Federal Government Grants For Ex-Offenders-Free Educational Grants
Although the topic is subject to debate, an education is said to help many ex-offenders straighten out their lives after serving a prison sentence. Earning a degree can give convicted felons incentive to find jobs to support themselves without having to resort to crime. But many recent parolees have no work lined up immediately after release to pay tuition, buy books and cover other educational costs. Government agencies and private organizations provide grants and other types of financial aid to help ex-offenders go to school.
U.S. departments of Justice, Education, Health and Human Services and Housing and Urban Development administer the Reentry Initiative.
Workforce Investment Act
Another place an ex-offender can find help with receiving an education after prison release is a One Stop Career Center. The centers receive funding provided by the Workforce Investment Act's Adult and Dislocated Worker program. WIA intends overall to help unemployed people and those at risk of losing their jobs update and improve skills and education and find jobs. The program helps unemployed people assess their skills, search for job openings and undergo training. One Stop centers give special preference to low-income people. There are some additional services, such as help with transportation and child care, available under certain circumstances.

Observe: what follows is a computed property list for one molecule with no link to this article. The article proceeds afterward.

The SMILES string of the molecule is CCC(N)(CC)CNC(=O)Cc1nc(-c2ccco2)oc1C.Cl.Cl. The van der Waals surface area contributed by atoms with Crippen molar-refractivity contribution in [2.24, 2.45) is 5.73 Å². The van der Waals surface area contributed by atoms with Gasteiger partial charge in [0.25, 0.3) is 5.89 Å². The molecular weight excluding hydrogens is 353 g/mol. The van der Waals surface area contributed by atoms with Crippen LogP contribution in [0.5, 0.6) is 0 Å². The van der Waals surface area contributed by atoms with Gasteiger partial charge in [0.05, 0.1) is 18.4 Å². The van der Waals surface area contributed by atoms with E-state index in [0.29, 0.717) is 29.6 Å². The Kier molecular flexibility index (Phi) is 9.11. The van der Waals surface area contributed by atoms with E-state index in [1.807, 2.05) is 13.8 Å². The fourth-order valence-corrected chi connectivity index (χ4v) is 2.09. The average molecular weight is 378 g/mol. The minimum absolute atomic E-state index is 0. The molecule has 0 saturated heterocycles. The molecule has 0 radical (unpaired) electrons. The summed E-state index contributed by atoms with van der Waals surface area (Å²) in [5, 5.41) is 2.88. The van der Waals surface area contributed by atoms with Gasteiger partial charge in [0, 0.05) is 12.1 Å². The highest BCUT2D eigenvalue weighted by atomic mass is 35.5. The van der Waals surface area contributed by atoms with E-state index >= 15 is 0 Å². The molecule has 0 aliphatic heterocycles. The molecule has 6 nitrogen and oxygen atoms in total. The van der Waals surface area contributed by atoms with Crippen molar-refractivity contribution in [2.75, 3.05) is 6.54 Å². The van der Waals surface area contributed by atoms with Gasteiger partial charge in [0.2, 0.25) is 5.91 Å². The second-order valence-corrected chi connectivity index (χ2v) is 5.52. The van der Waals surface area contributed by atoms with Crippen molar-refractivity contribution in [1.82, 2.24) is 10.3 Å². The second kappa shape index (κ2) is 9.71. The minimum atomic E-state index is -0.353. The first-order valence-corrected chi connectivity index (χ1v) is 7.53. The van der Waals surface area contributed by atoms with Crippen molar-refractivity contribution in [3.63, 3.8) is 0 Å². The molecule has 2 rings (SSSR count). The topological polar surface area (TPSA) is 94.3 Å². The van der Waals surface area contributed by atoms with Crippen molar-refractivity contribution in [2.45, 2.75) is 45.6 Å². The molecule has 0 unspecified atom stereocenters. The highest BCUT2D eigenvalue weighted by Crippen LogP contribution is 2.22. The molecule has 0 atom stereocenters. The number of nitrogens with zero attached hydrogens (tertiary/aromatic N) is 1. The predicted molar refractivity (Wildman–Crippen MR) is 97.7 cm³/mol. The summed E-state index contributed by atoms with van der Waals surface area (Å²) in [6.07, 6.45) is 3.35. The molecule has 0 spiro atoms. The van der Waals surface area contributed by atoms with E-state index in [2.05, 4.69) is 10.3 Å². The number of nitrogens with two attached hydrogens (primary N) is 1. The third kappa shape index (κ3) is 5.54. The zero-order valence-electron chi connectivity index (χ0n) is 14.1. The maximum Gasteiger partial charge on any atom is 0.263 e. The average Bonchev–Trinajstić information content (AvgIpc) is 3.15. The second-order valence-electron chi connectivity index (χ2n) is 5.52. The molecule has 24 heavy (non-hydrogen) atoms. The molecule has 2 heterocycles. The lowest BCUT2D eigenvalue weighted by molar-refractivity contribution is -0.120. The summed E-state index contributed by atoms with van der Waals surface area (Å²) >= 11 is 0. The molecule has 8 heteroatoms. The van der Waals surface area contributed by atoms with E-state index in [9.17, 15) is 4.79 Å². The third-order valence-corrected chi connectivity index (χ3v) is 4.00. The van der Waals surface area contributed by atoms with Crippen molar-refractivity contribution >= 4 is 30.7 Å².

Pell Grants are a form of federal financial aid to help low-income students afford the costs of a higher education. This can include ex-offenders, with certain exceptions. The program during the 2010 to 2011 school year gave up to $5,550 to individual students, based on financial information reported on their Free Application for Federal Student Aid. Ex-offenders cannot receive Pell grants if courts convict them on sex crime charges, regardless of whether they are violent or nonviolent offenses. The eligibility restriction applies for all Department of Education-administered student aid. Students can also lose funding if courts convict them of drug-related charges while they are receiving aid, but students can redeem their grants if they pass drug tests.
Like grants, scholarships can cover part or all of education costs for ex-offenders. There are some scholarships designated specifically for people with criminal convictions. The Charles W. Colson Scholarship, for example, will pay for tuition, room and board and medical insurance for a student to earn a degree at Wheaton College in Wheaton, Ill. Among the scholarship's eligibility requirements is that applicants must have spent at least one year in prison after a conviction of a serious offense. Ex-offenders can search for scholarships at other schools they are interested in, or through community groups and businesses.
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